According to the Plaintiffs, this class would encompass approximately 354 people. The court now turns to whether this putative class is appropriate for certification under Federal Rule of Civil Procedure 23.

II.LEGAL STANDARD

Pursuant to Rule 23, the Plaintiffs bear the burden of proving that: (1) the class is so numerous that joinder of all members is impracticable; (2) there are questions of law or fact common to the class; (3) the claims or defenses of the representative parties are typical of the claims or defenses of the class; and (4) the representative parties will fairly and adequately protect the interests of the class. Fed. R. Civ. P. 23(a)(1)--(4); Eisen v. Carlisle & Jacquelin, 417 U.S. 156, 162-63 (1974).

In addition, the putative class must also satisfy the prerequisites set forth in Rule 23(b). Eisen, 417 U.S. at 163. To satisfy Rule 23(b)(2), the Plaintiffs must establish that "the party opposing the class has acted or refused to act on grounds that apply generally to the class, so that final injunctive relief or corresponding declaratory relief is appropriate respecting the class as a whole." Under Rule 23(b)(3), the Plaintiffs must show that "questions of law or fact common to class members predominate over any questions affecting only individual members, and that a class action is superior to other available methods for fairly and efficiently adjudicating the controversy." But although the burden rests with the Plaintiffs, the court is reminded that Rule 23 ought to be liberally construed so as to favor the maintenance of class actions where appropriate. In re Evanston Nw. Healthcare Corp. Antitrust Litig., 268 F.R.D. 56, 60 (N.D. Ill. 2010); see King v. Kansas City Southern Indus., 519 F.2d 20, 26 (7th Cir. 1975). Here, the Plaintiffs argue that the class is appropriate for certification under 23(b)(2); failing that, they argue that the class could be certified under a hybrid approach, so that the class would receive equitable relief under Rule 23(b)(2) and damages under Rule 23(b)(3). Finally, the Plaintiffs claim that the class could be certified under Rule 23(b)(3) alone.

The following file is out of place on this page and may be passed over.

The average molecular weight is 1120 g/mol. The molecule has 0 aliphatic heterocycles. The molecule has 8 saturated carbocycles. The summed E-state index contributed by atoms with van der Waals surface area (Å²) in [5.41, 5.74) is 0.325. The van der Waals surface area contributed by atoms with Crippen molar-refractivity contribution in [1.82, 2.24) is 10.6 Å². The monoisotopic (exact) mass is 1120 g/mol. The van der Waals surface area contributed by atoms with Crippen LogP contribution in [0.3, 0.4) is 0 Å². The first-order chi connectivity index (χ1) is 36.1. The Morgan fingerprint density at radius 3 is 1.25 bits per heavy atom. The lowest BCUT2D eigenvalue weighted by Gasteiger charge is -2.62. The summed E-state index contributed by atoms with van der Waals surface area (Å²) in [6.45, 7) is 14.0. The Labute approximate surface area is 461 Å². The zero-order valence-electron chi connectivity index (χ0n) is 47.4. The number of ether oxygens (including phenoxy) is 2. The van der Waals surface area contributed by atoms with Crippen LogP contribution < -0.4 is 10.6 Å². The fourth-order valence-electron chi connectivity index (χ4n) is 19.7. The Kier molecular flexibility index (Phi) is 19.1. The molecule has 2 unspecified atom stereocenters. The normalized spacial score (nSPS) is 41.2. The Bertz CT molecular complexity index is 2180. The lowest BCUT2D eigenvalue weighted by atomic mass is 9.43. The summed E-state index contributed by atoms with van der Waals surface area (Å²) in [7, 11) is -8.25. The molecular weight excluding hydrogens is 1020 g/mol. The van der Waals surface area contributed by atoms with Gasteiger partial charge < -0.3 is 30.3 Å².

II.DISCUSSION

1. Standing

As a preliminary matter, Yellow and YRC state that what they call "the Chicago Heights subclass members" do not have standing to pursue any claim. This argument is predicated in part upon the Defendants' argument that the Plaintiffs actually seek to certify two subclasses: (1) those current and former African-American employees employed from October 15, 2004 to the present by YRC and Yellow at the Chicago Ridge location, and (2) all of the Chicago Ridge employees who were transferred to the Chicago Heights location in 2009. In other words, the Defendants would define their "Chicago Heights subclass" to include employees of any race.

As it turns out, starting in 2006 the Equal Employment Opportunity Commission and others filed three lawsuits against YRC and another of its predecessor companies, Roadway, alleging racial discrimination at the Chicago Heights location. The cases were recently resolved by a consent decree, which provides both monetary and equitable relief to certain employees. See EEOC v. Roadway Express, Inc., Nos. 06 C 4805, 08 C 5555; Bandy v. Roadway Express, Inc., No. 10 C 5304 (N.D. Ill. Jan. 12, 2011) ("Consent ...